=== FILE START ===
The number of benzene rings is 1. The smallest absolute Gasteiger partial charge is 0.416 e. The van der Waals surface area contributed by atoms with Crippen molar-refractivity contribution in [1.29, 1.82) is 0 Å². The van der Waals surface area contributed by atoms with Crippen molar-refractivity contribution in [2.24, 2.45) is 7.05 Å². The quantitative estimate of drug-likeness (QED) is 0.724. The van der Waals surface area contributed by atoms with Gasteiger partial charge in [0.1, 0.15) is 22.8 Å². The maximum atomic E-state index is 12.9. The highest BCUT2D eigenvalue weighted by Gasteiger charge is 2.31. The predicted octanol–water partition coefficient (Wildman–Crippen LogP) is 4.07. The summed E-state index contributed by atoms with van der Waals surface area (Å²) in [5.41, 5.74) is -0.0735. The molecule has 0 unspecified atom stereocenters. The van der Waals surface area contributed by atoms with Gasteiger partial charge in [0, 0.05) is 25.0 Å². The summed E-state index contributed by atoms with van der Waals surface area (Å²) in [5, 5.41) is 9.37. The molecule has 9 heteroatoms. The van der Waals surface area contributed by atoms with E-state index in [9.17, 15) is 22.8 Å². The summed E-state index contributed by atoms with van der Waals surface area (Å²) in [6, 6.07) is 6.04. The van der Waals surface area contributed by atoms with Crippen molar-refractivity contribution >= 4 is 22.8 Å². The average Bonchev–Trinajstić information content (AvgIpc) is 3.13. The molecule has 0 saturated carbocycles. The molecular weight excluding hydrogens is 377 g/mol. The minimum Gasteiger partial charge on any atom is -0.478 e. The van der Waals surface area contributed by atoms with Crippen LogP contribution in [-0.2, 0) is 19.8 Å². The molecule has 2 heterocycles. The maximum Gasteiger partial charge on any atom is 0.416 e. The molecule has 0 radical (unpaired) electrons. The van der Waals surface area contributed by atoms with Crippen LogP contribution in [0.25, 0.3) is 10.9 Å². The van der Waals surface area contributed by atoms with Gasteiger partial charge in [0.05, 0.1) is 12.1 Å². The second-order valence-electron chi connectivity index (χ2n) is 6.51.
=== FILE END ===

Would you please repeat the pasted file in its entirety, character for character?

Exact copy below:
The number of benzene rings is 1. The smallest absolute Gasteiger partial charge is 0.416 e. The van der Waals surface area contributed by atoms with Crippen molar-refractivity contribution in [1.29, 1.82) is 0 Å². The van der Waals surface area contributed by atoms with Crippen molar-refractivity contribution in [2.24, 2.45) is 7.05 Å². The quantitative estimate of drug-likeness (QED) is 0.724. The van der Waals surface area contributed by atoms with Gasteiger partial charge in [0.1, 0.15) is 22.8 Å². The maximum atomic E-state index is 12.9. The highest BCUT2D eigenvalue weighted by Gasteiger charge is 2.31. The predicted octanol–water partition coefficient (Wildman–Crippen LogP) is 4.07. The summed E-state index contributed by atoms with van der Waals surface area (Å²) in [5.41, 5.74) is -0.0735. The molecule has 0 unspecified atom stereocenters. The van der Waals surface area contributed by atoms with Gasteiger partial charge in [0, 0.05) is 25.0 Å². The summed E-state index contributed by atoms with van der Waals surface area (Å²) in [5, 5.41) is 9.37. The molecule has 9 heteroatoms. The van der Waals surface area contributed by atoms with E-state index in [9.17, 15) is 22.8 Å². The summed E-state index contributed by atoms with van der Waals surface area (Å²) in [6, 6.07) is 6.04. The van der Waals surface area contributed by atoms with Crippen molar-refractivity contribution >= 4 is 22.8 Å². The average Bonchev–Trinajstić information content (AvgIpc) is 3.13. The molecule has 0 saturated carbocycles. The molecular weight excluding hydrogens is 377 g/mol. The minimum Gasteiger partial charge on any atom is -0.478 e. The van der Waals surface area contributed by atoms with Crippen LogP contribution in [-0.2, 0) is 19.8 Å². The molecule has 2 heterocycles. The maximum Gasteiger partial charge on any atom is 0.416 e. The molecule has 0 radical (unpaired) electrons. The van der Waals surface area contributed by atoms with Crippen LogP contribution in [0.25, 0.3) is 10.9 Å². The van der Waals surface area contributed by atoms with Gasteiger partial charge in [0.05, 0.1) is 12.1 Å². The second-order valence-electron chi connectivity index (χ2n) is 6.51.